Law firm claims insurers are punishing loyal customers

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Slater and Gordon is investigating a possible class action against two prominent insurance companies, claiming policyholders may have been misled.

The legal giant says customers promised loyalty discounts did not know of an underlying ‘loyalty tax’. The tax basically reverses the discount. Evidence of the practice is publicly available, says Slater and Gordon.

Should the action proceed and be successful, it could be damaging to the brands of the companies involved: Insurance Australia Limited (IAL) and Insurance Manufacturers of Australia Pty Limited (IMA). The companies come under the umbrella of Insurance Australia Group. Though it’s one of Australia’s biggest insurance companies, it’s not a household name, and neither are IAL and IMA.

But the brands involved in Slater and Gordon’s action are well known – especially in their home states: RACV, SGIO and SGIC. The damage done by revelations of a stealthily inserted loyalty tax could be considerable.

In a media release, Slater and Gordon made it clear that the matter is at an investigative stage. The statement refers to “potential class actions”.

The loyalty discount giveth and the loyalty tax taketh away

Brand loyalty is an important feature of the retail world, for buyers and sellers alike. Customers like the idea of rewards from the retailers or businesses they return to regularly. Likewise, retailers with loyal customers have a guaranteed income stream. And that grows if a loyal customer recommends the business to others.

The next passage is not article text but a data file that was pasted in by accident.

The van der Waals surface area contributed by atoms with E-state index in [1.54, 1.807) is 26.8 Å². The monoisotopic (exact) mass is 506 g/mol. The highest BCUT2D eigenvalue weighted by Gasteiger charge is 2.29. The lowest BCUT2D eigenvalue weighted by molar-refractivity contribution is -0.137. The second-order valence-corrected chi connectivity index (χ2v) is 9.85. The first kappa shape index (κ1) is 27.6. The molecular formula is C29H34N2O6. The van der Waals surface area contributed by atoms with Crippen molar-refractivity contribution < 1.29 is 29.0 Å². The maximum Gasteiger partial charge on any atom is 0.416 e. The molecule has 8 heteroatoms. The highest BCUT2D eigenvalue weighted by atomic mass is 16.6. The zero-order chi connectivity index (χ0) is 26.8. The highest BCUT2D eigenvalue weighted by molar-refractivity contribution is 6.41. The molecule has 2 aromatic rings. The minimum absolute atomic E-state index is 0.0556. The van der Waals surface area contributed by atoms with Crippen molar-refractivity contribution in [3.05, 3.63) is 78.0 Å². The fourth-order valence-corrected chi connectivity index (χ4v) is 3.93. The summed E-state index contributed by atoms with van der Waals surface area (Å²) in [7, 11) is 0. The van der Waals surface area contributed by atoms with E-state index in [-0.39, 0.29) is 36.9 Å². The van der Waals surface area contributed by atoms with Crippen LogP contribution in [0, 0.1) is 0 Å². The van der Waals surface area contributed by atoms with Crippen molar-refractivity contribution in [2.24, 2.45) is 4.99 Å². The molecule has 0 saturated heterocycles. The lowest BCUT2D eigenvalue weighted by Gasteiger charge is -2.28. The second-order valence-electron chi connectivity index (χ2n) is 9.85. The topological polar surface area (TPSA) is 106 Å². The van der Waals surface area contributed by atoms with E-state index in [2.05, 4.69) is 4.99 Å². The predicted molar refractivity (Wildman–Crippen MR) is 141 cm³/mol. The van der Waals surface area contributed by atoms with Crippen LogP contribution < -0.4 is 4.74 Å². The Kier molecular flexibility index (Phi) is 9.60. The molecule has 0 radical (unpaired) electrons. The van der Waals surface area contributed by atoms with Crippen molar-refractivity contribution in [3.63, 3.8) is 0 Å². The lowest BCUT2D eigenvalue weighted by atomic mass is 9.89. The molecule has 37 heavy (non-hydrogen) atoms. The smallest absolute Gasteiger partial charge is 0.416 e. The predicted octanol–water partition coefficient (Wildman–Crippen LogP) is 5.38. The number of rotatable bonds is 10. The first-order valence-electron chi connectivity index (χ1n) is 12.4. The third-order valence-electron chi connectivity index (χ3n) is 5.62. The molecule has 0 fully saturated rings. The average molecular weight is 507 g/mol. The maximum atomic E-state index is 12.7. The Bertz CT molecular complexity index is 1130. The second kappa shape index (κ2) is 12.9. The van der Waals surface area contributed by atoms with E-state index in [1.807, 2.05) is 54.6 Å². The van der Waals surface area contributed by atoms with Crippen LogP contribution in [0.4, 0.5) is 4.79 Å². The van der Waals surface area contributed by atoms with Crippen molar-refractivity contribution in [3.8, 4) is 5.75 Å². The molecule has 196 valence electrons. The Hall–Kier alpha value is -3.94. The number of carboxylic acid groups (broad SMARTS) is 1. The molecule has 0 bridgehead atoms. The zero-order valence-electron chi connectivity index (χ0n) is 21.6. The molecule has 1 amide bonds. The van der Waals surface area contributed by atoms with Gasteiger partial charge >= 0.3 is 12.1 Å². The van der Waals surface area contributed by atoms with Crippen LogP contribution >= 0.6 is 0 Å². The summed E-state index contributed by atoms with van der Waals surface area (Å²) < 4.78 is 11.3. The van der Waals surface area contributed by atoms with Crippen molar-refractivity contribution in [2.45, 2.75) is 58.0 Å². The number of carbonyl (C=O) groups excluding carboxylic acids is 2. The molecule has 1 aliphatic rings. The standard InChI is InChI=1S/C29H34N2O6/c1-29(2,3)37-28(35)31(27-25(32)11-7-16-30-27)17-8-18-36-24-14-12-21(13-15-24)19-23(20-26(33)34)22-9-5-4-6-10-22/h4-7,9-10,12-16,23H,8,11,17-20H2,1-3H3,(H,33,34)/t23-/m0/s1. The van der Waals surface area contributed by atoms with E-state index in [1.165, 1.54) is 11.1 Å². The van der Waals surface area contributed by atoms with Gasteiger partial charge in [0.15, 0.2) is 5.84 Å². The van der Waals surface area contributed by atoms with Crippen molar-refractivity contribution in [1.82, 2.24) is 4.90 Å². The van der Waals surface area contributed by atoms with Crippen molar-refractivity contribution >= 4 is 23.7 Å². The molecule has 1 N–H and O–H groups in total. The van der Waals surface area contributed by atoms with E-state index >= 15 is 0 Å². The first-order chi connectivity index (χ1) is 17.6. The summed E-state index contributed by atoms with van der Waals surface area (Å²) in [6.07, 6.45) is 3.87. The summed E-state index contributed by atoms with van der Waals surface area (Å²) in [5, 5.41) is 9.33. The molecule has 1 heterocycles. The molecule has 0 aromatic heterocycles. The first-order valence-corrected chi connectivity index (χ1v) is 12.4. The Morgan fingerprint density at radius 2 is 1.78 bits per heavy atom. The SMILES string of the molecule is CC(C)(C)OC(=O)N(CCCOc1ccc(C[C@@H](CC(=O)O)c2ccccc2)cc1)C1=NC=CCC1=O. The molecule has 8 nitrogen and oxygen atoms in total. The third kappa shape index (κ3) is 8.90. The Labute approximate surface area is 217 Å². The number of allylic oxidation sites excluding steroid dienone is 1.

It’s a win-win relationship that one would think a business or retailer would not want to endanger. However, if Slater and Gordon’s investigations result in a class action, the relationships between the RACV, SGIO and SCIC and many of their customers could be severely damaged.

In situations such as these, it’s not price that would damage or destroy many customers’ loyalty, but perceived deliberate deceit.

Slater and Gordon has not yet initiated a class action, but is investigating the possibility. Nevertheless, the company says the publicly available information indicates policyholders offered loyalty discounts knew nothing of an offset.

The offset mechanism was a ‘loyalty tax’ that the insurers built into the base premium without policyholders’ knowledge.

Slater and Gordon’s view

Slater and Gordon’s Henry Hamilton-Lindsay said the loyalty tax targeted those least likely to change insurers. Mr Hamilton-Lindsay is a class actions associate with the firm. The insurers “used an algorithm to determine who was most likely to renew their policy”, he said. They then “took steps to increase those customers’ base premiums, despite them often being long-term customers”.

Mr Hamilton-Lindsay is concerned it could be a widespread practice.

“We believe there may be hundreds of thousands of Australians who thought they were receiving discounts by remaining loyal. In reality [they] were being charged hundreds of dollars more each year as a result of that loyalty,” he said.

“We believe that money belongs in the pockets of everyday Australians, particularly given the rising cost of living.”